homepage logo

Merrimack H.S. officials reflect on rank

By Grace Pecci | Oct 15, 2019

MERRIMACK — Merrimack School officials reflected on what looks like lower rankings this year for the school district from two widely known and publicized school ranking websites during a recent school board meeting last week.

In an ongoing effort to make improvements within the Merrimack School District, Superintendent Mark McLaughlin said he prefers to tackle these types of issues head on.

“I don’t think there’s any gain in singing a song, ‘Everything is awesome, nothing to fix and no problem here.’ That’s not reality in any situation and it’s not reality in our school district or in any school for that matter,” McLaughlin said during last week’s school board meeting.

During September’s board meeting, Merrimack High School Principal Sharon Putney shared information on graduation rates, which could be interpreted differently if not properly understood.

Acknowledging this, McLaughlin spent time during last week’s school board meeting explaining how the high school ranking system works.

The two most widely known and publicized school rankings come from U.S. News and World Report and Niche, McLaughlin said.

According to U.S. News and World Report, Merrimack High School most recently ranked 51st within New Hampshire and 8,082 nationally.

As for Niche, the district received an overall B+ was ranked 28 out of 70 for Best School Districts in New Hampshire.

The data used by U.S. News World Report and Niche comes from third party sources, not directly from the school.

McLaughlin said the data analyzed by U.S. News World Report and Niche derives from the US Department of Education, state-wide math and reading level assessment tests, high school graduation rates and other factors.

Niche School rankings are based on “real opinions” from parents and students on things like the college prep programs of a school, the quality of the cafeteria food, academic achievement, sports diversity and the quality of school administration, McLaughlin said.

Despite the rank, according to McLaughlin, there’s more to the story.

The methodology for determining rank has changed this year, McLaughlin also noted.

In 2018, high schools were ranked on the College Readiness Index, which measures student performance and participation by high school seniors only on Advanced Placement and International Baccalaureate exams.

“So 100 percent of the rankings were based on standardized tests,” McLaughlin said.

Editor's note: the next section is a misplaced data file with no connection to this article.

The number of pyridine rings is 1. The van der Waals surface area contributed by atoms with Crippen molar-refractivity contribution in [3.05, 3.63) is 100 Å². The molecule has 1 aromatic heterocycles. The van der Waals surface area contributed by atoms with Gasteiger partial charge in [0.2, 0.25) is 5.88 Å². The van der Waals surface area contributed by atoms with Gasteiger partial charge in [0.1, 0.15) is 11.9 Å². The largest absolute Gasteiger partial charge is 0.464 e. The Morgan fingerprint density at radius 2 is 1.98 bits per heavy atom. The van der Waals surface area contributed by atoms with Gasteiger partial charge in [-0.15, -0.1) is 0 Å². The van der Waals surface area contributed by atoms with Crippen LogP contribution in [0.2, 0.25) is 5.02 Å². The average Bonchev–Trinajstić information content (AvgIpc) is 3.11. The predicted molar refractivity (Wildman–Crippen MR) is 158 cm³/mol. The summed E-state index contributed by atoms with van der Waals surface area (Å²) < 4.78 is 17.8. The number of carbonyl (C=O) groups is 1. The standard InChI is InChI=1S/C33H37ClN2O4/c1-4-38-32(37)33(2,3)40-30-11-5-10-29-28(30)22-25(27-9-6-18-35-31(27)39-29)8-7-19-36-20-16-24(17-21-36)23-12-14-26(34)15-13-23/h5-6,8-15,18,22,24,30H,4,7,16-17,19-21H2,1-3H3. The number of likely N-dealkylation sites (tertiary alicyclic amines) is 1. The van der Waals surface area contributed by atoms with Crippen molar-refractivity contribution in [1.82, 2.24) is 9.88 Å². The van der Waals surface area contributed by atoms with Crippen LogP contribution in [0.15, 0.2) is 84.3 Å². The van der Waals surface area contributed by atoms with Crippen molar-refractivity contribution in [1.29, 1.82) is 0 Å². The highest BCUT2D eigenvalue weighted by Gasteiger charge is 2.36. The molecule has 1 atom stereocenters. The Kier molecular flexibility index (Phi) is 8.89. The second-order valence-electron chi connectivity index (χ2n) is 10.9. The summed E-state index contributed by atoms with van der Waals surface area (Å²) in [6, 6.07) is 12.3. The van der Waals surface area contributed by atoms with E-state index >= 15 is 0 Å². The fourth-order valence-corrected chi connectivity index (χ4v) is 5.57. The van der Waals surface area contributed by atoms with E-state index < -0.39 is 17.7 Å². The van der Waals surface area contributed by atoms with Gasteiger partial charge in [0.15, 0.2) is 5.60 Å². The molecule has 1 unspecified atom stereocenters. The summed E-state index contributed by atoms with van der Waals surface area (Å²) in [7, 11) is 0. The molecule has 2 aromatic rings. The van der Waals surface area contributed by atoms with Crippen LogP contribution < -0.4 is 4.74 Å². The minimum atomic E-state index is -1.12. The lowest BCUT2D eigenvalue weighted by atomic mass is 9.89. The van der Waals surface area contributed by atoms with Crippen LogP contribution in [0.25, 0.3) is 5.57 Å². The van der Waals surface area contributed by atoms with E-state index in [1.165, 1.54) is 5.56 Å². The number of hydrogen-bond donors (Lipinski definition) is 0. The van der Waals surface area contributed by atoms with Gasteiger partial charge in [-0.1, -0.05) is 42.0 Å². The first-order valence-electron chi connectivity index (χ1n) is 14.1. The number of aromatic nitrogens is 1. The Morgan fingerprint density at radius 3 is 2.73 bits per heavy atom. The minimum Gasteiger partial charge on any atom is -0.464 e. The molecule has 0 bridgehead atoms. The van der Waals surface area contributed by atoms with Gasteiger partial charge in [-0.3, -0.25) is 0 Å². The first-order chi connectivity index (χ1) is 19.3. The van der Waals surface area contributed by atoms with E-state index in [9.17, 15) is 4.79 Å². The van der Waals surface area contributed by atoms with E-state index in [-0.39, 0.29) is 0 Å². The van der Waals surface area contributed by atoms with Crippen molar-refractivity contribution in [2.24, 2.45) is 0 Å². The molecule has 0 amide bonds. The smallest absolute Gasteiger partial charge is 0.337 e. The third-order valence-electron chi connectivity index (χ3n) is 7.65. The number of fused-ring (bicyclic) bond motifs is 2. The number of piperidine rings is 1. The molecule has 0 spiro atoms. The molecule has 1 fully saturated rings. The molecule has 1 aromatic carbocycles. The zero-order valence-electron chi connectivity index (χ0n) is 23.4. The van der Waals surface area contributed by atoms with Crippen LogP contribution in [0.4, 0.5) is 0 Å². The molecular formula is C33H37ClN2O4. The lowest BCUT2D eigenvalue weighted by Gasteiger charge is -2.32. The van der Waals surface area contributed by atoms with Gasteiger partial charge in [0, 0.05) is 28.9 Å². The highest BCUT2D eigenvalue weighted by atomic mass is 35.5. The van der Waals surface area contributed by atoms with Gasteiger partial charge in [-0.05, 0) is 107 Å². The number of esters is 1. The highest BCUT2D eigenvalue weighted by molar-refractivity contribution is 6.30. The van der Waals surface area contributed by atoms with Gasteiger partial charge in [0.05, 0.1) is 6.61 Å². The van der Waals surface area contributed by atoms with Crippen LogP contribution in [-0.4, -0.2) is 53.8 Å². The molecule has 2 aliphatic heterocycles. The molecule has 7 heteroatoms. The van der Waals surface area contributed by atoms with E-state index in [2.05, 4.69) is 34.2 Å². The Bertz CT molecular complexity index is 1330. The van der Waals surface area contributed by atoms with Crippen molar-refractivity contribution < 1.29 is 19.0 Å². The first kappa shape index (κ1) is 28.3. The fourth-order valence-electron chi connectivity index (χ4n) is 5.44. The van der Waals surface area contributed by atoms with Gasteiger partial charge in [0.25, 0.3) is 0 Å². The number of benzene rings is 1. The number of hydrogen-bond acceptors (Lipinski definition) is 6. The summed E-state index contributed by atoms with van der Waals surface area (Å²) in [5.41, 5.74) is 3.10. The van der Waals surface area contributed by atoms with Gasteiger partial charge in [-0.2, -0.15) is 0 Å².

McLaughlin said in 2018, only 2,700 schools were ranked because not every high school in the country has an International Baccalaureate program, Merrimack included.

In 2019, The U.S. News and World Report created six indicators for their rankings, which includes college readiness, college curriculum breadth, math and reading proficiency, math and reading performance, underserved student performance and graduation rate. This year more than 16,000 high schools were ranked.

“Now you’re comparing against a much broader population of schools,” McLaughlin said

Despite being 2019 data, McLaughlin said U.S. News and World Report was going off of data from the number of seniors in the years 2016-2017.

Still, since Merrimack High School does not offer the International Baccalaureate Program, the score for the college readiness category would not be as high as those schools that do offer the program.

“If every student got a five who took an AP exam, the highest score you would get, and even if 100 percent of our students did that, the most we could get is half of the total score because we don’t have the other half which is the International Baccalaureate. So that just is what it is, but it complicates the interpretation of a school ranking,” McLaughlin explained.

This also affects the college curriculum breadth category, which is dervied from the percentage of students who passed multiple Advanced Placement and International Baccalaureate exams.

“The assumption is that if you do well on an Advanced Placement Exam that means you have a broad curriculum,” McLaughlin said.

He added, “There are lots and lots of things that are not calculated, like for instance, just merely the difference of learners and the proportion of students with a variety of learning challenges.”

On Niche, schools are able to manage their own profile, track engagement and even showcase the school if they upgrade to “premium.”

McLaughlin said his goal was not to discredit the reports.

“Do you think I don’t want a number one ranking next year on U.S. News Report and Niche? Absolutely I do, but I’m a little bit concerned about the kind of things that one must do to get that and I keep asking myself, “Is that representative of where we’re really trying to go in this district?'” McLaughlin said.

“We’re talking about authentic learning. We want students to actually understand what they’re taught and not just prepare for a test so it looks awesome on some state report,” he added.

Grace Pecci may be reached at 603-594-1243 or gpecci@nashuatelegraph.com.


Join thousands already receiving our daily newsletter.